The best-designed path decision points lead not only to different immediate scenarios, but factor somehow in the conclusion of the level, be it through the access of a weapon, power-up, sniping spot, or some other power or information. In other words, have reasons to put branching paths in your game beyond branches for their own sake. Ensure that each big decision offers a different way to beat or master the level.
Structure & Variety
Strong platformers break up the experience by offering some levels that play very differently. An underwater level, a countdown level, a flying level, and so on. You want the player to develop their skills and comfort with the game physics and entities within the first few levels, so avoid breaking up the style of play too early. On the other hand, five levels of similar play in a row can be a bit fatiguing. A good rule of thumb is to offer a varied play experience after every three or four levels.
Given how much players love discovering hidden areas, it is almost negligent to not to include some. They are inherently rewarding to discover, and they also offer replayability by offering alternate power-ups, strategies, paths, and level-completion options. Just make sure that they hold rewards of real value, and that some (if not all) also involve real challenges. If there are puzzles that you are not comfortable having in your main game (a bit too hard, or off-theme), these can be an excellent place to put them.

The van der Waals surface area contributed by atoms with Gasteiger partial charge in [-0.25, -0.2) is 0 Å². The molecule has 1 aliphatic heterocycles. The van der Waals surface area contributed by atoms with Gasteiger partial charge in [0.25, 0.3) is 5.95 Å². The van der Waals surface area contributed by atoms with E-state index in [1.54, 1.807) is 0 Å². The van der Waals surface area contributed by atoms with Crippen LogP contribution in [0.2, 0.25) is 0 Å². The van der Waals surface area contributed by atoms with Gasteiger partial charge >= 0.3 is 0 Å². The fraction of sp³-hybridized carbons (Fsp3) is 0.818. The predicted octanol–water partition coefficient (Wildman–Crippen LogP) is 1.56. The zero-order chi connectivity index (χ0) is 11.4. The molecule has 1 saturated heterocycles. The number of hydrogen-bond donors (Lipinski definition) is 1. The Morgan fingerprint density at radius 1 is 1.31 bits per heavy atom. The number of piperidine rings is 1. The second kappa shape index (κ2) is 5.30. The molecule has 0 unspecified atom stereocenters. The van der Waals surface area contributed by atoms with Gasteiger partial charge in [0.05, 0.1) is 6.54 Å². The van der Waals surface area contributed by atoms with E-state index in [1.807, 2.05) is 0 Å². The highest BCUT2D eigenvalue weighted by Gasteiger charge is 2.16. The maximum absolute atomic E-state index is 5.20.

Put your first secret area in one of the early levels, and ensure that it not too hard to find, so players learn to look for them.
When it comes to boss battles, many platformers essentially abandon flatformer design principals and build reductionist boss battles that are pure combat games or evasion puzzles. This may date back to Super Mario Bros, the great 2d platformer template, but the boss battles were not why that game was great. The best boss levels play to the strengths of the platform game environment, and so involve motion and navigation through a space rather than reducing the game to a small room. Put bosses within areas that are no smaller than the game’s typical levels, and allow the learnings and skills the player has built to that point to apply to beating the level.